Hassan Rouhani’s presidency has an abysmal track record when it comes to human rights. Despite Rouhani running on the perception of a moderate platform, Iran still executes more people per capita than any other country in the world, including at least 694 people between January 1 and September 15 of 2015.

Women and young people see some of the harshest human rights violations: Iran is still the worst offender when it comes to juvenile executions, and a law in 2013 made it permissible for men to marry their adoptive daughters – a law Rouhani implemented himself.

Iranians and their allies have already joined together online under the hashtags #No2Rouhani and #StopExecutionsIran. The protest will take place in Trocadero Square in Paris on January 28 – the same day Rouhani also plans to be visiting Paris.

More information can be found here:

Maryam Rajavi June Gathering 2014

Two Months Until June Gathering in Paris

June Gathering 2015

Only two months remain until the grand gathering of Iranians and supporters of resistance from all over the world, takes place in Paris on June 13.

The 2015 conference, “Regime Change in Iran, We Can and We Must,” will focus on the issues of human and women’s rights, fundamentalism, Camp Liberty and Iran nuclear talks.

Several world leaders and politicians from the United States and many other countries will be speaking at the conference.  Stay tuned for a full list of 2015 conference speakers.

The 2014 Annual Conference for Democratic Change in Iran drew thousands of youth supporters.  Given the large social presence the youth have online today, it easy for social media users to connect and weigh in on the issues that matter to them.  The 2014 Watch the highlights from the 2014 June Gathering, including clips from Maryam Rajavi’s speech:


2014 “All for Freedom” conference speakers included:

  • Rudolph Giuliani – Former New York City Mayor
  • Howard Dean – Former Vermont Governor and presidential candidate
  • John Bolton – Former U.S. ambassador to the United Nations
  • Joseph Lieberman – Former Connecticut senator and vice presidential candidate
  • Mike Mukasey – Former U.S. Attorney General
  • Hugh Shelton – Former chairman of the Joint Chiefs of Staff General
  • George Casey – Army Chief of Staff General
  • Newt Gingrich – Former speaker of the U.S. House of Representatives and the
  • Presidential candidate for 2012 election
  • John Dennis Hastert – Former Speaker of the U.S. House of Representatives
  • Robert Torricelli – Former member of the U.S. Senate
  • Robert Joseph – Former U.S. Undersecretary of State for Arms Control and International Security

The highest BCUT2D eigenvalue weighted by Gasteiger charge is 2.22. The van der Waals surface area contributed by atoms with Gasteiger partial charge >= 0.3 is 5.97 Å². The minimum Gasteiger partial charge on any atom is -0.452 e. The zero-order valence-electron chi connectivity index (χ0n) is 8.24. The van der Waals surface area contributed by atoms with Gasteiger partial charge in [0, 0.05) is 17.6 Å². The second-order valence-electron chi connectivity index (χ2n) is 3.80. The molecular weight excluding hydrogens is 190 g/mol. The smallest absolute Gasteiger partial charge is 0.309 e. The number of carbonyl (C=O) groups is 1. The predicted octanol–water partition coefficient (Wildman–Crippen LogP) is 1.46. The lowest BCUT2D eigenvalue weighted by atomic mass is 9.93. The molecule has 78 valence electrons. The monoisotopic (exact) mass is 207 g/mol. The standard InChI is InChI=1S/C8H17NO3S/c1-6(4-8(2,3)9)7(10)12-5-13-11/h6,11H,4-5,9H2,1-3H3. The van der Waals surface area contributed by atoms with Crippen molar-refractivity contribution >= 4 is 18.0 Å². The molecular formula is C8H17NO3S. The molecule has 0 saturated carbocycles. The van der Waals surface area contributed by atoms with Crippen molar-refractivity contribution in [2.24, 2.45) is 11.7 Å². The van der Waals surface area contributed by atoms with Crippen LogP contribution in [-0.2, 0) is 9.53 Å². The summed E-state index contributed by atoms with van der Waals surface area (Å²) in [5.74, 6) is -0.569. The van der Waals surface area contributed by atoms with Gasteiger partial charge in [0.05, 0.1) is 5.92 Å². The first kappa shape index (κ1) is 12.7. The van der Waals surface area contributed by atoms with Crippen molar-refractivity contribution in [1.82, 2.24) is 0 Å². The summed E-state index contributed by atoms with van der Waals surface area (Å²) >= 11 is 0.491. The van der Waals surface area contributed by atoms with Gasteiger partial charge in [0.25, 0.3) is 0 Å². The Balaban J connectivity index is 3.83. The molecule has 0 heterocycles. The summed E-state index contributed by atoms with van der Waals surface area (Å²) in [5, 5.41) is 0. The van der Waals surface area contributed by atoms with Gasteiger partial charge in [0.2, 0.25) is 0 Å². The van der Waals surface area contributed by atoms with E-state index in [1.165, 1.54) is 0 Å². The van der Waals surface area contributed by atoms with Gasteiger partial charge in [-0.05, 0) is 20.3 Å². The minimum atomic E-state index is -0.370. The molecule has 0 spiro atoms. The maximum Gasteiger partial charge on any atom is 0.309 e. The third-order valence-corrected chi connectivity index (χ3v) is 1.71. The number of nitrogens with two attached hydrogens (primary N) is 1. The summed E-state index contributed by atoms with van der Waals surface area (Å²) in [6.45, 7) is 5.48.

• Phillip J. Crowley – Assistant Secretary of State from 2009 – 2011
  • John McCain – Senior member of the U.S. Senate, Republican Presidential nominee in the 2008 election (provided video message at conference)
NCRI Women's Committee Protest

“Iran’s war on women”

In a recent article published on The Hill by Soona Samsami, representative in the United States for the National Council of Resistance of Iran, Samsami highlights that Iran’s ongoing war on women is being overlooked in the midst of nuclear talks between the U.S. and Iran.  The Iranian regime in Tehran continues its “policy of disenfranchisement and apartheid with respect to women.”

Following the International Women’s Day conference in Berlin earlier this month, where NCRI President-elect Maryam Rajavi spoke, This week the Iranian regime proposed a draft for a law aimed at boosting the country’s population, according to The Hill.  Amnesty International claimed this law would, “reduce Iranian women to baby-making machines.”  This proposed law would block employment to women at certain jobs if they choose not to have children.

“This past year has seen repression and discrimination against women increase in many forms. The regime continues to maintain policies which encourage or acquiesce towards gender based violence. As many as 25 women were the victims of heinous attacks involving acid thrown onto their faces by men on motorcycles. The attacks were motivated by a culture of misogyny and repression towards women, and a direct result of the ruling regime and its policy of gender apartheid. The attacks occurred after a law was passed by the regimes parliament to protect citizens who feel “compelled to correct” those who do not adhere to their view of Islamic morality. In reality it legitimated gender based violence against women who were wearing makeup or were accused of being “improperly” veiled.”

As women are victims of the mullah’s dictatorship, the PMOI supports gender equality in all aspects.

Read the full article on The Hill.